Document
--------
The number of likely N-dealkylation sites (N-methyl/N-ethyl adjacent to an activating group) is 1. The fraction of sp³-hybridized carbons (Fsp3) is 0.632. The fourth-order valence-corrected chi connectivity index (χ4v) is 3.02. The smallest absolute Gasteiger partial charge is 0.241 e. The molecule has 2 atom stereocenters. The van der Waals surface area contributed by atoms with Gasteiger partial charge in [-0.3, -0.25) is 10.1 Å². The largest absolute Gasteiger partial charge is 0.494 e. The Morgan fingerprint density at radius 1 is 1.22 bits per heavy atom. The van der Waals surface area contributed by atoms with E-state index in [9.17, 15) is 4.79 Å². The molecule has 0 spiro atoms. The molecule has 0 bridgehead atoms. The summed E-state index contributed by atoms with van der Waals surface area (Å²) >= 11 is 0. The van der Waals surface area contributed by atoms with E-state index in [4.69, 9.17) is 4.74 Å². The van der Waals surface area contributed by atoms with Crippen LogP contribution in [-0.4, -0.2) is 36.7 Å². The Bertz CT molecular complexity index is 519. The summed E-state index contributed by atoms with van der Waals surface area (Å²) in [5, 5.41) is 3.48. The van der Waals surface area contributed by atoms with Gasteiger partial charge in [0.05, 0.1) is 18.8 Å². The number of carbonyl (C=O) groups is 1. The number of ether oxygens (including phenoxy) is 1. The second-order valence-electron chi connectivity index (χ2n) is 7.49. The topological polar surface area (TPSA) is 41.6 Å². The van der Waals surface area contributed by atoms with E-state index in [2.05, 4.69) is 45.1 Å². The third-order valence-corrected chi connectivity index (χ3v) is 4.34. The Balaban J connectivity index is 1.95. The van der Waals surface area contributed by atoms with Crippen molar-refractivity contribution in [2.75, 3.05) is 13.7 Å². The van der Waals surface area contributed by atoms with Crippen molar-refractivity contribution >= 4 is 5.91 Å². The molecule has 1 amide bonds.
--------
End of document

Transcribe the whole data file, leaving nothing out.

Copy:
The number of likely N-dealkylation sites (N-methyl/N-ethyl adjacent to an activating group) is 1. The fraction of sp³-hybridized carbons (Fsp3) is 0.632. The fourth-order valence-corrected chi connectivity index (χ4v) is 3.02. The smallest absolute Gasteiger partial charge is 0.241 e. The molecule has 2 atom stereocenters. The van der Waals surface area contributed by atoms with Gasteiger partial charge in [-0.3, -0.25) is 10.1 Å². The largest absolute Gasteiger partial charge is 0.494 e. The Morgan fingerprint density at radius 1 is 1.22 bits per heavy atom. The van der Waals surface area contributed by atoms with E-state index in [9.17, 15) is 4.79 Å². The molecule has 0 spiro atoms. The molecule has 0 bridgehead atoms. The summed E-state index contributed by atoms with van der Waals surface area (Å²) >= 11 is 0. The van der Waals surface area contributed by atoms with E-state index in [4.69, 9.17) is 4.74 Å². The van der Waals surface area contributed by atoms with Crippen LogP contribution in [-0.4, -0.2) is 36.7 Å². The Bertz CT molecular complexity index is 519. The summed E-state index contributed by atoms with van der Waals surface area (Å²) in [5, 5.41) is 3.48. The van der Waals surface area contributed by atoms with Gasteiger partial charge in [0.05, 0.1) is 18.8 Å². The number of carbonyl (C=O) groups is 1. The number of ether oxygens (including phenoxy) is 1. The second-order valence-electron chi connectivity index (χ2n) is 7.49. The topological polar surface area (TPSA) is 41.6 Å². The van der Waals surface area contributed by atoms with E-state index in [2.05, 4.69) is 45.1 Å². The third-order valence-corrected chi connectivity index (χ3v) is 4.34. The Balaban J connectivity index is 1.95. The van der Waals surface area contributed by atoms with Crippen molar-refractivity contribution in [2.75, 3.05) is 13.7 Å². The van der Waals surface area contributed by atoms with Crippen molar-refractivity contribution >= 4 is 5.91 Å². The molecule has 1 amide bonds.